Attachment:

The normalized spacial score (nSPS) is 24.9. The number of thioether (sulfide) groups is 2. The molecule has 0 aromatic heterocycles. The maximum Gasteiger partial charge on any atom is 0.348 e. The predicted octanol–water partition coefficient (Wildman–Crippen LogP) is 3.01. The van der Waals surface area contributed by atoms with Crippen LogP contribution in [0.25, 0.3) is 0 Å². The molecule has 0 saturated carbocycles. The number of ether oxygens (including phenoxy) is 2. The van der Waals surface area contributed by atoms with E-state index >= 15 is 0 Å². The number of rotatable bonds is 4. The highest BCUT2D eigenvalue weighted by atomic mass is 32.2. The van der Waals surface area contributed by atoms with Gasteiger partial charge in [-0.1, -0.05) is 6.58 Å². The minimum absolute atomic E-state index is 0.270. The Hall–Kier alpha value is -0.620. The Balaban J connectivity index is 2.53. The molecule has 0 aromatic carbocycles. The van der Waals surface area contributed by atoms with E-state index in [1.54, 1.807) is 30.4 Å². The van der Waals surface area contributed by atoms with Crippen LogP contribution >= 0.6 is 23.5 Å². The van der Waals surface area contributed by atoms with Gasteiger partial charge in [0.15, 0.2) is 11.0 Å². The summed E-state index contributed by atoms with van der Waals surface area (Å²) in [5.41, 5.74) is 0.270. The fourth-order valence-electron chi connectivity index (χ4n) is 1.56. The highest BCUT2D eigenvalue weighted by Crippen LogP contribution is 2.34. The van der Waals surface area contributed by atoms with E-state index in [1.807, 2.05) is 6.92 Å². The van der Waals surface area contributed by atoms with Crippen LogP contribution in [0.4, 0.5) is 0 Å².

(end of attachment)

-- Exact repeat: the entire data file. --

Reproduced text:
The normalized spacial score (nSPS) is 24.9. The number of thioether (sulfide) groups is 2. The molecule has 0 aromatic heterocycles. The maximum Gasteiger partial charge on any atom is 0.348 e. The predicted octanol–water partition coefficient (Wildman–Crippen LogP) is 3.01. The van der Waals surface area contributed by atoms with Crippen LogP contribution in [0.25, 0.3) is 0 Å². The molecule has 0 saturated carbocycles. The number of ether oxygens (including phenoxy) is 2. The van der Waals surface area contributed by atoms with E-state index >= 15 is 0 Å². The number of rotatable bonds is 4. The highest BCUT2D eigenvalue weighted by atomic mass is 32.2. The van der Waals surface area contributed by atoms with Gasteiger partial charge in [-0.1, -0.05) is 6.58 Å². The minimum absolute atomic E-state index is 0.270. The Hall–Kier alpha value is -0.620. The Balaban J connectivity index is 2.53. The molecule has 0 aromatic carbocycles. The van der Waals surface area contributed by atoms with E-state index in [1.54, 1.807) is 30.4 Å². The van der Waals surface area contributed by atoms with Crippen LogP contribution >= 0.6 is 23.5 Å². The van der Waals surface area contributed by atoms with Gasteiger partial charge in [0.15, 0.2) is 11.0 Å². The summed E-state index contributed by atoms with van der Waals surface area (Å²) in [5.41, 5.74) is 0.270. The fourth-order valence-electron chi connectivity index (χ4n) is 1.56. The highest BCUT2D eigenvalue weighted by Crippen LogP contribution is 2.34. The van der Waals surface area contributed by atoms with E-state index in [1.807, 2.05) is 6.92 Å². The van der Waals surface area contributed by atoms with Crippen LogP contribution in [0.4, 0.5) is 0 Å².